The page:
The trade of Tyler Thornburg has created a gaping hole in the closer spot for the Brewers, and has created rampant speculation on the part of Brewer fans everywhere as to what Slingin’ David Stearns might do to fill that role. There are internal candidates, but adding a reliever with closing experience is certainly a viable option, given the low team payroll and the possibility of flipping relievers for prospects in this, the Over-Valuing Relievers Era.
Romo has pitched in relief for the Giants since 2008. His career WHIP is 0.955, ranging from .706 in his rookie season to 1.206 in his second. He recorded 75 saves from 2012 to 2014, with 38 in 2013. He has worked as a late inning set up pitcher for the past two seasons.
Romo has always exhibited very good control, with a career walk percent of just 5.1%. Strikeouts stand at 28.7%. He maintained those numbers in 2016 (6.0% walks, 28.2% strikeouts). For easy reference, that’s 10.2 k/9 and 1.8 bb/9 for his career.
Sergio spent time on the DL with elbow soreness last year, which will probably dampen interest in a long-term deal for him. He still worked 42 innings between the Giants and rehab appearances, and has worked between 49 and 62 innings every year from 2010 to 2015. As a slider dominant pitcher, an elbow issue is cause for concern. However, the injury was early in the season an he worked his normal 25 innings over the second half.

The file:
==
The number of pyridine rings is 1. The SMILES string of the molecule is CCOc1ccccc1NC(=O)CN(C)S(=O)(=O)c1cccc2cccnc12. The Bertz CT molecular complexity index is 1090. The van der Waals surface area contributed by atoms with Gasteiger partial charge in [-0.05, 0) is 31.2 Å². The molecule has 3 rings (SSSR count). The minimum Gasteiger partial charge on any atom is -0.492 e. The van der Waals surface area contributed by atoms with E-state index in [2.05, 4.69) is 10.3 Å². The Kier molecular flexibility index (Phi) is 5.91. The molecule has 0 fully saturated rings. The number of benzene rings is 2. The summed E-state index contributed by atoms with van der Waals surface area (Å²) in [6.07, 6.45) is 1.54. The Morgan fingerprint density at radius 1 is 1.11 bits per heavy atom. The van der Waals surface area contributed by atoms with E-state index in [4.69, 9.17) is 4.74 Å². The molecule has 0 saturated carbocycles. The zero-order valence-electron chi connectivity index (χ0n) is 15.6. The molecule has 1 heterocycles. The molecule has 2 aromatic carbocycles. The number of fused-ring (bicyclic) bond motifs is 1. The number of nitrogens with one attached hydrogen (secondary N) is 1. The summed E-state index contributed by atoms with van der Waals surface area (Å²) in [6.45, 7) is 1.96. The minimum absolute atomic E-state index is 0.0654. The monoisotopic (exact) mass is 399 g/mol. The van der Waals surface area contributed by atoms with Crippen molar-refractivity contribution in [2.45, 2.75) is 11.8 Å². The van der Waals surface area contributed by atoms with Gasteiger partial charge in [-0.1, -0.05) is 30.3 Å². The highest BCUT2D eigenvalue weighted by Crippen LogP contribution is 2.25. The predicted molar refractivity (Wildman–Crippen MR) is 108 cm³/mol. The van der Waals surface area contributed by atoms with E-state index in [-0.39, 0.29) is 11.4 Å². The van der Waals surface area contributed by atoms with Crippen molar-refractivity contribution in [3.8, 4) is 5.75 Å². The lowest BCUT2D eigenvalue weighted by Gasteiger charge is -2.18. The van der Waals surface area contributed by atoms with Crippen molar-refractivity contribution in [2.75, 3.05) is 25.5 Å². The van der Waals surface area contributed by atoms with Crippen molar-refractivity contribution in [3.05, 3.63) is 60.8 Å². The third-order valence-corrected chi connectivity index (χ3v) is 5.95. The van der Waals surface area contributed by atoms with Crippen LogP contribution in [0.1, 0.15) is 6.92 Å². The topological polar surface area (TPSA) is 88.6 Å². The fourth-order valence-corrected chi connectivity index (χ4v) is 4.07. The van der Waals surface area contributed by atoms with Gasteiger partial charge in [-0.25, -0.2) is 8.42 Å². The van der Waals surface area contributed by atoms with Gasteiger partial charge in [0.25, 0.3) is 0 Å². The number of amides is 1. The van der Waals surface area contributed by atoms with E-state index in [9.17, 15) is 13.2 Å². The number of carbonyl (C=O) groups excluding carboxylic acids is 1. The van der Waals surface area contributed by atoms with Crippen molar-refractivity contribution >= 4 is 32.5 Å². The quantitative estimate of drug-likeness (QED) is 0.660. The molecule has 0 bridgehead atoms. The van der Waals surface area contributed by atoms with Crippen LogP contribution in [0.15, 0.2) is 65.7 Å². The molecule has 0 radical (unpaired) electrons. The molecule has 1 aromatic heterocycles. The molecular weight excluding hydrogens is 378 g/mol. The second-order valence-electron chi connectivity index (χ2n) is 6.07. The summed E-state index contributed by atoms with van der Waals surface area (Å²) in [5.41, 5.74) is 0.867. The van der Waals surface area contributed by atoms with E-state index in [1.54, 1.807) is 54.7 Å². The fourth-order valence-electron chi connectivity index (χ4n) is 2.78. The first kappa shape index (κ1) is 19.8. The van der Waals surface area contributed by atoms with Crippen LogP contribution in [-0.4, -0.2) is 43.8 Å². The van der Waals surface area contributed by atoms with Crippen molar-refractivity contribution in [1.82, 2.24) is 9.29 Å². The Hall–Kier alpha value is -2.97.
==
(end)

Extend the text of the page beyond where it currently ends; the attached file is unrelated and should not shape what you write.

Romo earned $9 mil last year, and doesn’t seem to have generated much interest from the Giants in signing for a return engagement. That can change quickly, though. Other teams have been rumored to have interest (the Yankees, for one, but what FA aren’t they linked to?). With the inflated amounts relievers are getting, Romo would seem to be in line for a two year deal with an option (he will be 33 next year) at close to that $9 mil per year rate. If he sits on the market for awhile and can be enticed to a team like the Brewers where he’d have a good shot at the closer’s role, perhaps he could be signed on for less.
Either way, it would fill that closer’s role for Milwuakee and give Romo the opportunity to re-establish himself as a legitimate high-leverage option. If he performs, the Brewers have another trade chip - or even a closer for the next two seasons. As a fan, I never wanted to see Romo in against the Brewers...he can be very tough to hit. He has been much more consistent than most relievers; if healthy, the Brewers know what they are getting. It’s not like we don’t have experience watching “stuff” closers over “power” closers here in Milwaukee.
Statistics courtesy of Baseball Reference and Fangraphs